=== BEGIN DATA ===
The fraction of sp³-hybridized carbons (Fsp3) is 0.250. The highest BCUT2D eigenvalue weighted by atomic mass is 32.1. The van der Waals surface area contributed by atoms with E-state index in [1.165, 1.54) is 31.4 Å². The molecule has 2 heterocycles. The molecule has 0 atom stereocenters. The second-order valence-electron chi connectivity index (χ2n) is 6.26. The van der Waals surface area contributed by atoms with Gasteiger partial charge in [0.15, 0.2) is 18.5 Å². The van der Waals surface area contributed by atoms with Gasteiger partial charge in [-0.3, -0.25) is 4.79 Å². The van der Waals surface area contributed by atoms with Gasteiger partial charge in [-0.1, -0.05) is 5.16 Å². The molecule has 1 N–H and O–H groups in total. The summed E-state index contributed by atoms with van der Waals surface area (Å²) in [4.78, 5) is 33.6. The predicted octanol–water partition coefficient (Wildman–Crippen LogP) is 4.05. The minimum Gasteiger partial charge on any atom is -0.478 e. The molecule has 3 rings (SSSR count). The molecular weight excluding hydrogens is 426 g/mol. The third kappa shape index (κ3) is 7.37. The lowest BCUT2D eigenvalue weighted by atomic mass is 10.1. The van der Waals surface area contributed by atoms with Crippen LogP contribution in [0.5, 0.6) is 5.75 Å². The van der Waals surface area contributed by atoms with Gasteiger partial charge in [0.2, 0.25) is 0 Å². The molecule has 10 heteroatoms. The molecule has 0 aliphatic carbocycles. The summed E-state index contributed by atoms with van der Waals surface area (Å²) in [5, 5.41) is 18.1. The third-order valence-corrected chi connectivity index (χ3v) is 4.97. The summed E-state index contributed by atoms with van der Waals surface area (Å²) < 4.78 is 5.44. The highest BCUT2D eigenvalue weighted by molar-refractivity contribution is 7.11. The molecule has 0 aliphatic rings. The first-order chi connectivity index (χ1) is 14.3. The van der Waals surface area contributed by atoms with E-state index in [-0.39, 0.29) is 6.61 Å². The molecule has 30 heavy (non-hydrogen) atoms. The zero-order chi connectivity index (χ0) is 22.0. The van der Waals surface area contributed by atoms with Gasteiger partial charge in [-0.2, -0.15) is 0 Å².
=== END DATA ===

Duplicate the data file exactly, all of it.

The fraction of sp³-hybridized carbons (Fsp3) is 0.250. The highest BCUT2D eigenvalue weighted by atomic mass is 32.1. The van der Waals surface area contributed by atoms with E-state index in [1.165, 1.54) is 31.4 Å². The molecule has 2 heterocycles. The molecule has 0 atom stereocenters. The second-order valence-electron chi connectivity index (χ2n) is 6.26. The van der Waals surface area contributed by atoms with Gasteiger partial charge in [0.15, 0.2) is 18.5 Å². The van der Waals surface area contributed by atoms with Gasteiger partial charge in [-0.3, -0.25) is 4.79 Å². The van der Waals surface area contributed by atoms with Gasteiger partial charge in [-0.1, -0.05) is 5.16 Å². The molecule has 1 N–H and O–H groups in total. The summed E-state index contributed by atoms with van der Waals surface area (Å²) in [4.78, 5) is 33.6. The predicted octanol–water partition coefficient (Wildman–Crippen LogP) is 4.05. The minimum Gasteiger partial charge on any atom is -0.478 e. The molecule has 3 rings (SSSR count). The molecular weight excluding hydrogens is 426 g/mol. The third kappa shape index (κ3) is 7.37. The lowest BCUT2D eigenvalue weighted by atomic mass is 10.1. The van der Waals surface area contributed by atoms with Crippen LogP contribution in [0.5, 0.6) is 5.75 Å². The van der Waals surface area contributed by atoms with Gasteiger partial charge in [0.2, 0.25) is 0 Å². The molecule has 10 heteroatoms. The molecule has 0 aliphatic carbocycles. The summed E-state index contributed by atoms with van der Waals surface area (Å²) in [5, 5.41) is 18.1. The third-order valence-corrected chi connectivity index (χ3v) is 4.97. The summed E-state index contributed by atoms with van der Waals surface area (Å²) < 4.78 is 5.44. The highest BCUT2D eigenvalue weighted by molar-refractivity contribution is 7.11. The molecule has 0 aliphatic rings. The first-order chi connectivity index (χ1) is 14.3. The van der Waals surface area contributed by atoms with E-state index in [-0.39, 0.29) is 6.61 Å². The molecule has 30 heavy (non-hydrogen) atoms. The zero-order chi connectivity index (χ0) is 22.0. The van der Waals surface area contributed by atoms with Gasteiger partial charge in [-0.2, -0.15) is 0 Å².